2. Become more empathetic. Attempt the difficult task of “walking in someone else’s shoes.” Listen to their stories, list out how they may have felt, and do not be afraid to talk about feelings. Ask other people what their emotions are, how they are feeling, and what is on their minds—this widens our perspective, giving us a chance to develop a better understanding of the people around us.

  3. Loosen your grip on control. In other words, do your best to stop trying to control everything, and everyone, around you. This can ultimately strain or break our relationships. To serve someone is to let them be who they are, to accept them as they come, and to not try to control them. We assist when they need us, and we cannot know when that is unless we listen to them—trying to control the outcome will not help.

  4. Observe what gives you joy. Then, question it. Look at the areas in your life where you have a habit of seeking acceptance and trust. Are those things really giving you lasting joy? Or is it just a temporary fix? One of the best resources for better understanding this and to retrain your brain is Habits of a Happy Brain by Loretta Breuning, Ph.D.

  5. Be grateful. Start each and every day by making a list of the things and people you are grateful for in your life. Being grateful is a unique emotion—it is different than being thankful. See our blog here to gain a better understanding of what we mean. Ultimately, if we are reflecting on how much we have received, it will help us to think less about how much we believe we deserve.

  6. Make a list of small things you can do to help others. Science shows that it is not just the person who is doing the giving that receives that chemical response—the receiver gets one, too. The more we do it, the more our brain rewires itself to desire that exact response. Make a small list of tiny things you can do to help someone else. Then, act upon them! At first, it might be tempting to look for reciprocity—but the true act of giving is not to receive anything in return. Your brain will give you the reward.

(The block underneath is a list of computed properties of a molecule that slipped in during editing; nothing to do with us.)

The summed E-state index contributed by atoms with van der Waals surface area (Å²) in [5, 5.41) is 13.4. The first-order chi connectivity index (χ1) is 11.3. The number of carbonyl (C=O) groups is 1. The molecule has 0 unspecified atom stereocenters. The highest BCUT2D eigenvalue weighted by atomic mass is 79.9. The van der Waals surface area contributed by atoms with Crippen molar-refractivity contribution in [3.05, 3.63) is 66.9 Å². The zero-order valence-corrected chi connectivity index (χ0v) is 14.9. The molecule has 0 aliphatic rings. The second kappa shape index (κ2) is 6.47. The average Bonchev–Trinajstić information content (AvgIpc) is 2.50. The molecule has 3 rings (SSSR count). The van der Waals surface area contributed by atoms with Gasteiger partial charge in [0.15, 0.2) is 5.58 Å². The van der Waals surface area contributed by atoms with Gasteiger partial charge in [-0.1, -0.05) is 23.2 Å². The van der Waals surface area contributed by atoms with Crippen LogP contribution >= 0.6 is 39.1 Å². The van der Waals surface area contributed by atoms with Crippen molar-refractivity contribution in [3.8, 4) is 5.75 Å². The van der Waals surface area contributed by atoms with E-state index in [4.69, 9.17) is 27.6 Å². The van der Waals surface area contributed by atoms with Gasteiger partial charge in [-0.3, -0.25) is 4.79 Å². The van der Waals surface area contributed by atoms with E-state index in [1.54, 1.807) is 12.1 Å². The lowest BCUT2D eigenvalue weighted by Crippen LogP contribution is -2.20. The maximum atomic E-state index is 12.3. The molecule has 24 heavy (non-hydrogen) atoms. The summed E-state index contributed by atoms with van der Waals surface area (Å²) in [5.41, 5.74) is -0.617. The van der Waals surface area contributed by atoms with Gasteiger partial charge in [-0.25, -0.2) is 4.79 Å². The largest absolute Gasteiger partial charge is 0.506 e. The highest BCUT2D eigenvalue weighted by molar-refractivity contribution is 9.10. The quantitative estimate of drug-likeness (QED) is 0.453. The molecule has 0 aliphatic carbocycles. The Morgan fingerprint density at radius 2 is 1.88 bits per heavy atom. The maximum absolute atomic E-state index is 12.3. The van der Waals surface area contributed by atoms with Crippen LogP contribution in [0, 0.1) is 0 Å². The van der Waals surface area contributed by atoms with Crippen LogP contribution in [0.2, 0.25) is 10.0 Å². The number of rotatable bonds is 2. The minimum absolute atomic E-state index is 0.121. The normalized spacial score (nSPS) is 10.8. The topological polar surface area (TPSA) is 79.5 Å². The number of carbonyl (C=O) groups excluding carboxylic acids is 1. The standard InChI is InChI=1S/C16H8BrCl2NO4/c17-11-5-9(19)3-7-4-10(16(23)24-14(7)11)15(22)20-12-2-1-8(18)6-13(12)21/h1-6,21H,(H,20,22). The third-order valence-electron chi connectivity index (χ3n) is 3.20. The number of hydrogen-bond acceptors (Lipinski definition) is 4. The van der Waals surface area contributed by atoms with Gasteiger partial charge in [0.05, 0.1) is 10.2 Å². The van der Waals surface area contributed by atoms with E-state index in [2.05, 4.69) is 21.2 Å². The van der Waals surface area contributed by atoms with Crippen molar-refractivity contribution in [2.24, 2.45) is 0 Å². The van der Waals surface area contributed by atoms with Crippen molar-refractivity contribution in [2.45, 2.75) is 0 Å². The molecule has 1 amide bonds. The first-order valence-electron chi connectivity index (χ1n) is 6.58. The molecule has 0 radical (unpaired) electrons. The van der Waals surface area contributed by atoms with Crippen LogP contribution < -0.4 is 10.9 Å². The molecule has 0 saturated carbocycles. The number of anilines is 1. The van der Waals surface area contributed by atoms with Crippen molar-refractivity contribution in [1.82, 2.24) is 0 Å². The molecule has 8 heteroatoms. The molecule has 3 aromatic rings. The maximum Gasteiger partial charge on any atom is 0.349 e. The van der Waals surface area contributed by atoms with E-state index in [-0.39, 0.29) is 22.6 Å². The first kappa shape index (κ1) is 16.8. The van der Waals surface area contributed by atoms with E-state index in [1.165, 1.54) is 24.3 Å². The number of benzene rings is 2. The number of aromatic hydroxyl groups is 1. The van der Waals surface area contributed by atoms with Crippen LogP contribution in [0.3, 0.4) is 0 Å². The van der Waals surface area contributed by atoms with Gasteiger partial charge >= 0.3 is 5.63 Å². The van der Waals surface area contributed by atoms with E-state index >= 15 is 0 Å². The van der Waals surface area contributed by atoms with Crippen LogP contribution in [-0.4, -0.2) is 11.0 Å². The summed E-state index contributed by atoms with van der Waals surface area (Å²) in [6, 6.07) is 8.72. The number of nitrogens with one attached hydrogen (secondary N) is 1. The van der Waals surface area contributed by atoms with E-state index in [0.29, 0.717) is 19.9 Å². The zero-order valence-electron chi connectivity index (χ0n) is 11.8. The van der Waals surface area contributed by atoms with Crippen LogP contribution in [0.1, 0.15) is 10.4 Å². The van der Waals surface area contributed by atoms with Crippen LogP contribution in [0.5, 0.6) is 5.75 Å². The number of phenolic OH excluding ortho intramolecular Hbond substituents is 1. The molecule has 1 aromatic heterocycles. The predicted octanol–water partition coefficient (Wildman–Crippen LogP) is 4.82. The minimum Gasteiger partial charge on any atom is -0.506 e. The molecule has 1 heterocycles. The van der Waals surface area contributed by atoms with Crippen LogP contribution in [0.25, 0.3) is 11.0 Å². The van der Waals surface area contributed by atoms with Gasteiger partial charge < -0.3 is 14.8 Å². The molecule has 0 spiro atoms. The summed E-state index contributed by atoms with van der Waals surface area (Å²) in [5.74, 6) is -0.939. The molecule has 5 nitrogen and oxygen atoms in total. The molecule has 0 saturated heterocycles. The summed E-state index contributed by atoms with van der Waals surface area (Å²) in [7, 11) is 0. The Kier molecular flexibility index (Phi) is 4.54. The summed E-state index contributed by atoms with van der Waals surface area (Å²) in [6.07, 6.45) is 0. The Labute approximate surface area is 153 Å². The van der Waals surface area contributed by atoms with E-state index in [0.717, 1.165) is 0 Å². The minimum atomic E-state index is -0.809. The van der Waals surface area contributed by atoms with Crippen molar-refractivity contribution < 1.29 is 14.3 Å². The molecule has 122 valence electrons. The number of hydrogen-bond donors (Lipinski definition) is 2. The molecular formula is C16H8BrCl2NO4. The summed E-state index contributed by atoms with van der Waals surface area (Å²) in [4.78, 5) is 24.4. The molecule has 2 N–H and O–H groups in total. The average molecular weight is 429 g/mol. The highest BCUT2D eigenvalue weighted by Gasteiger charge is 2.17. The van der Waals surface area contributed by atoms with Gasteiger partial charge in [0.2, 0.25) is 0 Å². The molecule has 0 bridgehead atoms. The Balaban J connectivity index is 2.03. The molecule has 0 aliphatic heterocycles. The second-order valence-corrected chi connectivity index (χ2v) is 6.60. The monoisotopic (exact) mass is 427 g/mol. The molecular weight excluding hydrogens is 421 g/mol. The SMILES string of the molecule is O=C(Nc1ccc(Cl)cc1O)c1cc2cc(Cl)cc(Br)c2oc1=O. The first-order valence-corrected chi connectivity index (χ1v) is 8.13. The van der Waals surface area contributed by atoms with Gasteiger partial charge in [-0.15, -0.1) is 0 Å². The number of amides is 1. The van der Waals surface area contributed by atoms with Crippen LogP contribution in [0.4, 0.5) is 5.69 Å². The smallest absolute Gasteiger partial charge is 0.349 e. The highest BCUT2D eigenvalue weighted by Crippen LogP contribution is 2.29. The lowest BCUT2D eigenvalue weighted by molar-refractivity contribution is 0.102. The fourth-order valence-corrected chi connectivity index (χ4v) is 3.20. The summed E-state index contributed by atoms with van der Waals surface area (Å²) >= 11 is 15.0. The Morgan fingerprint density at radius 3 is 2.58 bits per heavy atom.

7. Ask for help. So many of us view asking for help as a sign of weakness and inability to care for ourselves. But asking for help says nothing about our failures and everything about our strengths. When we ask for help, we give someone a chance to be the giver. We give someone else a chance to harvest that same joy.

Before we can ever dream of becoming servant leaders, we need to be servants first.

If the quotes at the bottom of this post are not enough to convince you of that, I encourage you to interview any number of senior citizens in your local retirement home. It is highly likely that for them, joy came in the moments they spent with their people. In my experience and discussions, it is often how they served one another that created a beautiful story in the first place.

Be joyful. Be successful. Be willfully and beautifully in service to all those who cross your path. We will not know the reason they are in our lives until they are no longer there—and true joy lies in being a servant to those you meet.

On Veteran’s Day, from a Veteran, I say this: I would have willingly given my own life for those that I served with and for all of those Americans who we represented in our service to our country. That act of service was my joy and happiness.


We make a living by what we get; we make a life by what we give.” —Winston Churchill

“The purpose of human life is to serve and show compassion and the will to help others." —Albert Schweitzer

If you want happiness for an hour, take a nap.

If you want happiness for a day, go fishing.

If you want happiness for a year, inherit a fortune.

If you want happiness for a lifetime, help somebody.”

—Chinese Proverb

"For it is in giving that we receive.” —Saint Francis of Assisi

"The sole meaning of life is to serve humanity.” —Leo Tolstoy

The meaning of life is to find your gift. The purpose of life is to give it away.” —Pablo Picasso

The best way to find yourself is to lose yourself in the service to others.” —Mahatma Gandhi